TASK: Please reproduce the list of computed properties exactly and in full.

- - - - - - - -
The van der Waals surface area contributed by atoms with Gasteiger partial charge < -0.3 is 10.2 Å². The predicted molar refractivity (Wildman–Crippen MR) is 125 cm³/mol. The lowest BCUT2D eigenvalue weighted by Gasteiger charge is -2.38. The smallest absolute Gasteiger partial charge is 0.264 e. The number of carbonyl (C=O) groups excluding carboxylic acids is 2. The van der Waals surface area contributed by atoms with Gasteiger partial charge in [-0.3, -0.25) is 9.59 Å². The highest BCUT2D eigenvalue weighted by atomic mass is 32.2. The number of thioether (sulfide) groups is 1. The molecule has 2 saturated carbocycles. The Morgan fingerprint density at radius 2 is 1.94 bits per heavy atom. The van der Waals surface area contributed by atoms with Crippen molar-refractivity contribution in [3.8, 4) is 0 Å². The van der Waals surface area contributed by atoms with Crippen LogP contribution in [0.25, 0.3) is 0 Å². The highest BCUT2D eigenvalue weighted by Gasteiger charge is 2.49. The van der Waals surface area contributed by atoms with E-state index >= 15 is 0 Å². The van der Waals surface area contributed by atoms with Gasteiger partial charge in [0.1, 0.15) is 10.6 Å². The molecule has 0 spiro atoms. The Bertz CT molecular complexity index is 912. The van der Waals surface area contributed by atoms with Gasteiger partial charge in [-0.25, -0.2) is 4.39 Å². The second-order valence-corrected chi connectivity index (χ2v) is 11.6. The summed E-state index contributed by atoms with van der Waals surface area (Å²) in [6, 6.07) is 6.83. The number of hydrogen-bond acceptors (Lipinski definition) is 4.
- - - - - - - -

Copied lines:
The van der Waals surface area contributed by atoms with Gasteiger partial charge < -0.3 is 10.2 Å². The predicted molar refractivity (Wildman–Crippen MR) is 125 cm³/mol. The lowest BCUT2D eigenvalue weighted by Gasteiger charge is -2.38. The smallest absolute Gasteiger partial charge is 0.264 e. The number of carbonyl (C=O) groups excluding carboxylic acids is 2. The van der Waals surface area contributed by atoms with Gasteiger partial charge in [-0.3, -0.25) is 9.59 Å². The highest BCUT2D eigenvalue weighted by atomic mass is 32.2. The number of thioether (sulfide) groups is 1. The molecule has 2 saturated carbocycles. The Morgan fingerprint density at radius 2 is 1.94 bits per heavy atom. The van der Waals surface area contributed by atoms with Crippen molar-refractivity contribution in [3.8, 4) is 0 Å². The van der Waals surface area contributed by atoms with Crippen LogP contribution in [0.25, 0.3) is 0 Å². The highest BCUT2D eigenvalue weighted by Gasteiger charge is 2.49. The van der Waals surface area contributed by atoms with E-state index >= 15 is 0 Å². The van der Waals surface area contributed by atoms with Gasteiger partial charge in [0.1, 0.15) is 10.6 Å². The molecule has 0 spiro atoms. The Bertz CT molecular complexity index is 912. The van der Waals surface area contributed by atoms with Gasteiger partial charge in [-0.25, -0.2) is 4.39 Å². The second-order valence-corrected chi connectivity index (χ2v) is 11.6. The summed E-state index contributed by atoms with van der Waals surface area (Å²) in [6, 6.07) is 6.83. The number of hydrogen-bond acceptors (Lipinski definition) is 4.